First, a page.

Inspired by affordance on a vacuum cleaner


I’ve been looking a lot at the use of colours in physical objects recently. Often you’re asked to work on a site where the brand colours are some hideous combination of yellow and blue or red and green, and you’re expected to make those colours work well together.

A Dyson vacuum cleaner

I watched a video about vacuum cleaners back when I was studying Product Design for A-Level, and the presenter was talking about the use of colour on the Dyson range. The buttons and levers, the bits that you interact with, were designed to be a contrasting colour to the rest of the machine, and that instantly makes it so much more useable because it’s obvious which bits you interact with and which you don’t.

It’s frustrating when you try and interact with products that are beautiful to look at in the showroom, but difficult to use in their native environment. Take television sets. If you’re watching a film in the dark and want to turn the volume up, or change the channel without the remote, most of the time it’s impossible to tell which button does what because the corresponding symbol is such a low contrast to the background. Give it a different colour or texture, and immediately it’s more usable.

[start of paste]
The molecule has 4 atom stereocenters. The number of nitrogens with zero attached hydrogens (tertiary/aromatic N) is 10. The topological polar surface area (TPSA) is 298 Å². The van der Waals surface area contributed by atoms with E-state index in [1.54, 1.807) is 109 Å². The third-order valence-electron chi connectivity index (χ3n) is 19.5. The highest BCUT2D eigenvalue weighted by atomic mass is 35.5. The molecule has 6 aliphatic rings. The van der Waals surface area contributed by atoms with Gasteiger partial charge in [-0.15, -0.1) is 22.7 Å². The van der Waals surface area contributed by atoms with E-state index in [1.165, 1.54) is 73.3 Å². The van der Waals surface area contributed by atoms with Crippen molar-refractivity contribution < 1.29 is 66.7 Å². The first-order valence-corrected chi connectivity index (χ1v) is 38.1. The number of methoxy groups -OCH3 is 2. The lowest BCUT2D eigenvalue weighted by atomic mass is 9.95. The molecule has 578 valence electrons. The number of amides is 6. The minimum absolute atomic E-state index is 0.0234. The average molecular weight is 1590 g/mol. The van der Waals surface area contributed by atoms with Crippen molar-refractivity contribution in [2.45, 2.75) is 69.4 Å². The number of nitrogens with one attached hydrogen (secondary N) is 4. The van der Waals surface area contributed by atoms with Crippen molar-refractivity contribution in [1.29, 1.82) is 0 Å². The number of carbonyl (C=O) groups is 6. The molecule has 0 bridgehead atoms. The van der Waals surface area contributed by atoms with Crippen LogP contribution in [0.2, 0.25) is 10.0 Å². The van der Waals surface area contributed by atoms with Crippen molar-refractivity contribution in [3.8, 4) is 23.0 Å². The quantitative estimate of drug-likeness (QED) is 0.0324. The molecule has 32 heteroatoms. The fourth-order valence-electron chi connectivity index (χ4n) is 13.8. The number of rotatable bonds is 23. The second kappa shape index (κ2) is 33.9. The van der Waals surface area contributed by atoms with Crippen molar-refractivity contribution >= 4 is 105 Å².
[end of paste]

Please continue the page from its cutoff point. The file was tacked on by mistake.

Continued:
A photo of some kitchen tools

With so much choice over what products we buy (that all do pretty much the same thing), the products that do things differently really stand out. Take the Joseph utensil range. It’s a spatula. It doesn’t do anything that other spatulas can’t do, except it has a bit of plastic on the bottom that stops it touching the worksurface. And that tiny bit of plastic makes it new, more human and desirable. Also note the lime greens on the handles – the bits that you hold and interact with.

Next time you’re faced with a hideous colour scheme, ration those colours and use them as visual tools.